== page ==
WMI or Windows Management Instrumentation has been around for years. As a .NET developer and a DBA I have been using it to collect information about the servers in my enterprise. WMI gives me the ability to collect information about important things such as disk space, OS patch levels and ACLs. The cool thing about WMI is that it uses a SQL like syntax. This makes it easy for most developers to use because we typically all have experience using T-SQL.
In case you didn't know, most management tools like SCOM and HP Openview will leverage WMI to pull information from servers. In addition, certain applications like SQL Server will register a set of WMI classes during the install. Lets start out by looking at a sample WMI query that retrieves some basic OS information from a server:
Pretty simple, huh? Now lets take this query and integrate it with our C# code
//Connect to the remote computer
ConnectionOptions co = new ConnectionOptions();
co.Authentication = AuthenticationLevel.Default;
//Point to machine
System.Management.ManagementScope ms =
new System.Management.ManagementScope("\\\\" + ServerName + "\\root\\cimv2", co);
string sql = @"SELECT
System.Management.ObjectQuery oq = new System.Management.ObjectQuery(sql);
ManagementObjectSearcher query = new ManagementObjectSearcher(ms, oq);
query.Options.Timeout = new TimeSpan(0, 0, 60);
Console.WriteLine( "Operating System: " + mo["Caption"].ToString() );
Console.WriteLine( "Memory: " + mo["TotalVirtualMemorySize"].ToString() );
Console.WriteLine( "Service Pack: " + mo["ServicePackMajorVersion"].ToString() +
"." + mo["ServicePackMinorVersion"].ToString() );
The code is pretty straightforward. You connect to a server, run the WMI query and then read the results. In my environment I wrote a service which reads all the server names from a database and then makes a series of WMI calls to each server to collect the relevant information. Then I wrote a ASP.NET MVC application which displays alerts to the various support personnel. Lets take a look at a one more example, which uses a WMI query to collect disk information:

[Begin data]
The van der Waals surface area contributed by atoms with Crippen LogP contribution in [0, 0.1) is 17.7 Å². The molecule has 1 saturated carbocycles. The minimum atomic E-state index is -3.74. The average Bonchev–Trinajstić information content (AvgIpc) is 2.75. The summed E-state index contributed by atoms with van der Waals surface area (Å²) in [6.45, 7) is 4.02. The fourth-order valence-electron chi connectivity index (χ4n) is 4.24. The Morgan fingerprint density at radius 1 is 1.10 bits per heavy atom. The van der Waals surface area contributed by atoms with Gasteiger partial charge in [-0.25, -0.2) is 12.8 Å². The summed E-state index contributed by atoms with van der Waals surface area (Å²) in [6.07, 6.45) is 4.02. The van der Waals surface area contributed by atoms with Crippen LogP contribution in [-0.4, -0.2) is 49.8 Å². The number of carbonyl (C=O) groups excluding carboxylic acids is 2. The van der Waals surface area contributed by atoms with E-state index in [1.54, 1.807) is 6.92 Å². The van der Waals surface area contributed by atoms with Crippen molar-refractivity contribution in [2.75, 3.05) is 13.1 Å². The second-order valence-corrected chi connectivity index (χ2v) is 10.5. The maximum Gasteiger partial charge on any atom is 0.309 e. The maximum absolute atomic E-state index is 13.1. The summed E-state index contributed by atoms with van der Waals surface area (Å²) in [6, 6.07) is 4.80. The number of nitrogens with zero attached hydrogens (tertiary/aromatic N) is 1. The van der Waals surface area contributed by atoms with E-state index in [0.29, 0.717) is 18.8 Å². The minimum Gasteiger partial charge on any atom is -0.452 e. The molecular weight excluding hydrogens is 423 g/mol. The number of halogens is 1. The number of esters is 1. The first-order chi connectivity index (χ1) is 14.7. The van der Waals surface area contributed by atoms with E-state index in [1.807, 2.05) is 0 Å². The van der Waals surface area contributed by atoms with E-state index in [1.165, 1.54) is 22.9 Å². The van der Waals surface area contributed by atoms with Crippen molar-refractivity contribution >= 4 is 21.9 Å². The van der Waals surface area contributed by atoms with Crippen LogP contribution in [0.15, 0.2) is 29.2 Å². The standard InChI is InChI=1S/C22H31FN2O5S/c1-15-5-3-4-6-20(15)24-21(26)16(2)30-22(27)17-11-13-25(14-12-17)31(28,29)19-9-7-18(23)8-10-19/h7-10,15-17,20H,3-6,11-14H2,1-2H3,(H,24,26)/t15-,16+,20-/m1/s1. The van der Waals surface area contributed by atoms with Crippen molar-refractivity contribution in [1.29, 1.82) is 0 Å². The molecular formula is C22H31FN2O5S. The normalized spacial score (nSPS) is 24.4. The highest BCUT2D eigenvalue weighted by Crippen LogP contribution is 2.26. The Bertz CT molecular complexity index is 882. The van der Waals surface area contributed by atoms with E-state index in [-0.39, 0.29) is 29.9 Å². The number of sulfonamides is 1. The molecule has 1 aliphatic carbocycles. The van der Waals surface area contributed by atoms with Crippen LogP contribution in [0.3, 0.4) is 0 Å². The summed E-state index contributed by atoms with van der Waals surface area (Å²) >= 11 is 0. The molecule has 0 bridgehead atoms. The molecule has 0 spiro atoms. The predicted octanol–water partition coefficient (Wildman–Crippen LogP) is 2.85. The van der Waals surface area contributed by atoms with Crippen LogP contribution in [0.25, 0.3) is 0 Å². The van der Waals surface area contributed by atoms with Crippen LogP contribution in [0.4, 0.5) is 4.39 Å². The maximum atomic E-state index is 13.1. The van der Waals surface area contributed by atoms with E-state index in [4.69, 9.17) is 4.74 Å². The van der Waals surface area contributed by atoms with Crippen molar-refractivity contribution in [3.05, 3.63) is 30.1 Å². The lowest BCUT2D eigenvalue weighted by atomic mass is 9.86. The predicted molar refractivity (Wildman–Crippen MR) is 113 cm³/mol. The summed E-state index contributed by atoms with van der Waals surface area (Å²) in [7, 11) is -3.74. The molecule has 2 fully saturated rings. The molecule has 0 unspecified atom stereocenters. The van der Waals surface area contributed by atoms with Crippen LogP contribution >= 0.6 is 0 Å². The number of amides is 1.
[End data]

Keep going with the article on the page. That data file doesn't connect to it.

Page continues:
DriveType = 3
Notice that I filter on disks where the DriveType = 3. This eliminates CD drives, floppies, and network drives. As a DBA I am only concerned with certain volumes. Finally, this example query can return multiple records because most servers have more than one drive. So we now loop over the query results to read the values
foreach (ManagementObject mo in query.Get())
Console.WriteLine( "Name: " + mo["Name"].ToString() );
Console.WriteLine( "Size: " + mo["Size"].ToString() );
Console.WriteLine( "Free Space: " + mo["FreeSpace"].ToString() );
These two examples are just the tip of the iceberg. There are tons of WMI classes that you can query. Microsoft has a complete WMI reference posted on MSDN. If you just want to run a few WMI queries without writing C# code than you can download the WMI Adminstrative Tools from Microsoft and try it out.
Troubleshooting WMI - If you have problems getting your queries to run please view this page first. Windows Firewall or security permissions may need to be modified
WMI reference - The complete list of WMI classes.
WMI Adminstrative Tools - Tools you can use to query your servers with WMI.